Nitrogen benchmarking for better management
GroundCover™ Issue: 114
South Australian researchers are tackling the question of how much nitrogen is available to wheat crops, to give growers a benchmarking tool.
The South Australian Research and Development Institute’s Dr Victor Sadras, who heads up the GRDC-funded project team, says benchmarking is important to identify nitrogen status.
While nitrogen fertiliser is commonly used to compensate for both the characteristic low fertility of many Australian soils and the extraction of nitrogen by grain, the use of nitrogen can be constrained by uncertain rainfall. So, it is not uncommon for wheat crops to display nitrogen deficiency in seasons with average or above-average rainfall.
This benchmarking research builds on a previous GRDC project (DAS00089), which showed that new wheat varieties have an increased capacity for uptake of nitrogen from soil. National Variety Trials (NVT) observations in low-nitrogen soils have also highlighted reductions in grain protein of modern varieties such as Mace and LongReach Scout.
Understanding the nitrogen requirements for different varieties is important for adjusting inputs to meet the needs of the variety sown.
“Despite the importance of nitrogen for crop yield and its incidence in the variable costs of farm business, there is no established benchmark to assess the nitrogen status of crops,” Dr Sadras explains.
Although fertiliser guidelines have improved over recent years, with emerging technologies based on canopy size and greenness, yield–nitrogen relationships remain the main reference.
“A limitation of this approach is that yield–nitrogen relations are highly variable with soil, crop and season, and do not fully account for crop physiology,” Dr Sadras says.
He says physiological principles show a tight loop between crop growth, which stimulates nitrogen uptake, and nitrogen uptake, which favours crop growth. For this reason, the nitrogen status of the crop must account for crop biomass. Comparing nitrogen status where factors other than nitrogen (for example, sowing date and variety) affect growth is misleading unless crop biomass is accounted for.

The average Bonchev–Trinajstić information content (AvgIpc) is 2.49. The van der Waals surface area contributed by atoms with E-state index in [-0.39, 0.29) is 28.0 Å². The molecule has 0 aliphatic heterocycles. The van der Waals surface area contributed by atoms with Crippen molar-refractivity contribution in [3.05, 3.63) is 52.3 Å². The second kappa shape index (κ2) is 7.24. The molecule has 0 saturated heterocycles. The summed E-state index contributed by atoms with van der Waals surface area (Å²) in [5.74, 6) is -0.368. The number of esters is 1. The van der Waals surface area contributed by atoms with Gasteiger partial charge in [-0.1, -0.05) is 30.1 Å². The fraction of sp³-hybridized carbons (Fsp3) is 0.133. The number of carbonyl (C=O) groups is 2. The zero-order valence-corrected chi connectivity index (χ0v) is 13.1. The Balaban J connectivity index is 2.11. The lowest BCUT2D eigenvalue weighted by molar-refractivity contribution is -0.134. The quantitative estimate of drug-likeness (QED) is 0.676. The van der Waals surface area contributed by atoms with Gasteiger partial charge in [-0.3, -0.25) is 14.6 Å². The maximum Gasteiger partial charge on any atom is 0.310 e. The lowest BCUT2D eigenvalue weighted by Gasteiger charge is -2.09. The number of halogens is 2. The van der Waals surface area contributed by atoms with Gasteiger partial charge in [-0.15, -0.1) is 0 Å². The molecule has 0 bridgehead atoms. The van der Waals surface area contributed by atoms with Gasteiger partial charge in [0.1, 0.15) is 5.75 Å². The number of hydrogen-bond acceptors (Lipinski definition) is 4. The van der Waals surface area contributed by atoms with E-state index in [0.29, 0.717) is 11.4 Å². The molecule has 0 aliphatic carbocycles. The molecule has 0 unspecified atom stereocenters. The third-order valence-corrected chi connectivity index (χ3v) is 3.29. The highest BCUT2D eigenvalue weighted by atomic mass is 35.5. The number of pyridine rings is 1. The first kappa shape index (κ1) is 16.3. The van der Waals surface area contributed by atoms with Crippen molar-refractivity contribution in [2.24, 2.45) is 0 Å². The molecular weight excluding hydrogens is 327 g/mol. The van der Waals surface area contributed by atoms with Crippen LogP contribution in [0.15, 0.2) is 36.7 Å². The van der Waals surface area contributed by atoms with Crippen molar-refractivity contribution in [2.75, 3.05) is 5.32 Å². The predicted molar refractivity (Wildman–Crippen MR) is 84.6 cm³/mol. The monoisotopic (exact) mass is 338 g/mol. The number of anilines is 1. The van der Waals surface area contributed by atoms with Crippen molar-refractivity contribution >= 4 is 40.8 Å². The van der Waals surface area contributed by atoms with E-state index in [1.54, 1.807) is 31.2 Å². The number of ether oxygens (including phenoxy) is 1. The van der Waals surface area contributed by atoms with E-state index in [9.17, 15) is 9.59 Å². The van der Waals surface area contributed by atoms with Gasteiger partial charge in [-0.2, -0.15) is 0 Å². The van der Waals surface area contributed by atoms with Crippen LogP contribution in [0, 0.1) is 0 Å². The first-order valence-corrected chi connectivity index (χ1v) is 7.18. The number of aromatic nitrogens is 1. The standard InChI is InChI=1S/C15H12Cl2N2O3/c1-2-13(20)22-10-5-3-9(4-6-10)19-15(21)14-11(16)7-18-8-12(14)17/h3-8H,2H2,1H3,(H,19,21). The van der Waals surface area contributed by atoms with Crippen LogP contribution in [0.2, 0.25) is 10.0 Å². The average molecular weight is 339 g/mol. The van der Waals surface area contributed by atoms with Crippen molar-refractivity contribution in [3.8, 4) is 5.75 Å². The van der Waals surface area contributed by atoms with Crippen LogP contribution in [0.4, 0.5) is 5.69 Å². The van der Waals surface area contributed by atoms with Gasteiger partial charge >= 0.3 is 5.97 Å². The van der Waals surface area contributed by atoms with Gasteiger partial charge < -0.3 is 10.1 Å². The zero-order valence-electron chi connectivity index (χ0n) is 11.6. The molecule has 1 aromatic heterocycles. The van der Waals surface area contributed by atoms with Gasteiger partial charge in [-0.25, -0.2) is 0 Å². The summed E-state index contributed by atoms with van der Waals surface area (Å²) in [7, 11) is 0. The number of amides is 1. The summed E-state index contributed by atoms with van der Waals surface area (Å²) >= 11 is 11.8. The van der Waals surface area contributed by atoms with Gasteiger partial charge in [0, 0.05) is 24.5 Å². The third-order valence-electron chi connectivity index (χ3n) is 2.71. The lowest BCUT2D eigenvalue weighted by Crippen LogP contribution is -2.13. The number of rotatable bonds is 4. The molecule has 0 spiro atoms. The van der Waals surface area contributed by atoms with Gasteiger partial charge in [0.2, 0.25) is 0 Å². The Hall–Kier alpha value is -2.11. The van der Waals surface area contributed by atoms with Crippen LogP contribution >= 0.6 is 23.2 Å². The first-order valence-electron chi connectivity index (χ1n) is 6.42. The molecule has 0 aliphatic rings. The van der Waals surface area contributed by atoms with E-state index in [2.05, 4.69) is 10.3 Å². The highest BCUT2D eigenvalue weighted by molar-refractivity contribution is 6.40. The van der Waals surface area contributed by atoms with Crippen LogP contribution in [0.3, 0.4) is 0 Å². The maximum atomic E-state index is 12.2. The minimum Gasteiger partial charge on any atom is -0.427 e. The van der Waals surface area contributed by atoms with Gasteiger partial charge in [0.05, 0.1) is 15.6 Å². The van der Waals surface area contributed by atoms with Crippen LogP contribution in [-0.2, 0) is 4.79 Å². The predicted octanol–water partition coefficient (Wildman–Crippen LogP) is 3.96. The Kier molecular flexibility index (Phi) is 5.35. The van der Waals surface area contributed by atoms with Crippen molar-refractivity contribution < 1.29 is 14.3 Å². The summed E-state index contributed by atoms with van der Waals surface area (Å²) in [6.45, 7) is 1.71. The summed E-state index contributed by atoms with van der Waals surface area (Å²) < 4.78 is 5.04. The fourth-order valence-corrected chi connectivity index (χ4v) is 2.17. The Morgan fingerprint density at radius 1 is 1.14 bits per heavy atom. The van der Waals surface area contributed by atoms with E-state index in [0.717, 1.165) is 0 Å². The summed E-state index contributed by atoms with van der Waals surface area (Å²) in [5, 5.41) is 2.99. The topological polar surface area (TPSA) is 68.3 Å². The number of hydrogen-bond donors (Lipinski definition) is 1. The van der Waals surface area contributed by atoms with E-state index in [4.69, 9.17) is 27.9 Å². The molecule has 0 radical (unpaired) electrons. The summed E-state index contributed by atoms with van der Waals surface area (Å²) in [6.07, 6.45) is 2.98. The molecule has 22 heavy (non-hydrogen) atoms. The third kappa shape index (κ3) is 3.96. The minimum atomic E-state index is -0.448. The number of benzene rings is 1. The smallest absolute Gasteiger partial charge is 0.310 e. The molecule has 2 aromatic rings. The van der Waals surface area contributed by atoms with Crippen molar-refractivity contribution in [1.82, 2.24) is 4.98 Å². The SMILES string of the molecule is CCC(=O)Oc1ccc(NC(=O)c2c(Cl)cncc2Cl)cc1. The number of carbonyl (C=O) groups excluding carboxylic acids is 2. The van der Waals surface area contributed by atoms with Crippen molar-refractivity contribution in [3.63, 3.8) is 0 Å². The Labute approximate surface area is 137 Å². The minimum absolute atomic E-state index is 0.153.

Dr Sadras says the direction of the plant breeding industry – breeding for yield – is probably shifting the biomass–nitrogen balance in crops, so agronomic practices, including fertilising, need to be adjusted to capture the potential yield and protein content of new germplasm.
“The underlying, most basic question is, what is the current nitrogen status of wheat crops in growers’ fields and in the NVT?”
The project aims to fill this gap through a two-step approach. First, by developing nitrogen dilution curves that relate crop nitrogen concentration and biomass (Figure 1), and then benchmarking crops against these curves to derive a nitrogen nutrition index.
“The nitrogen nutrition index is the only method to unequivocally measure the nitrogen status of the crop, and removes much of the uncertainty related to soil and seasonal conditions that are typical of conventional crop diagnostics,” Dr Sadras says. “This method could help improve diagnostic criteria and management of nitrogen fertilisation in both growers’ fields and the NVT.”
Trials are being carried out at Hart Field Site, NVT sites and growers’ paddocks in SA. The research team comprises Dr Sadras, Marianne Hoogmoed, Rob Wheeler, Lachlan Lake, Sarah Noack, Peter Hooper and Barry Mudge.
More information:Dr Victor Sadras,
0414 276 798,
GRDC Project Code DAS00147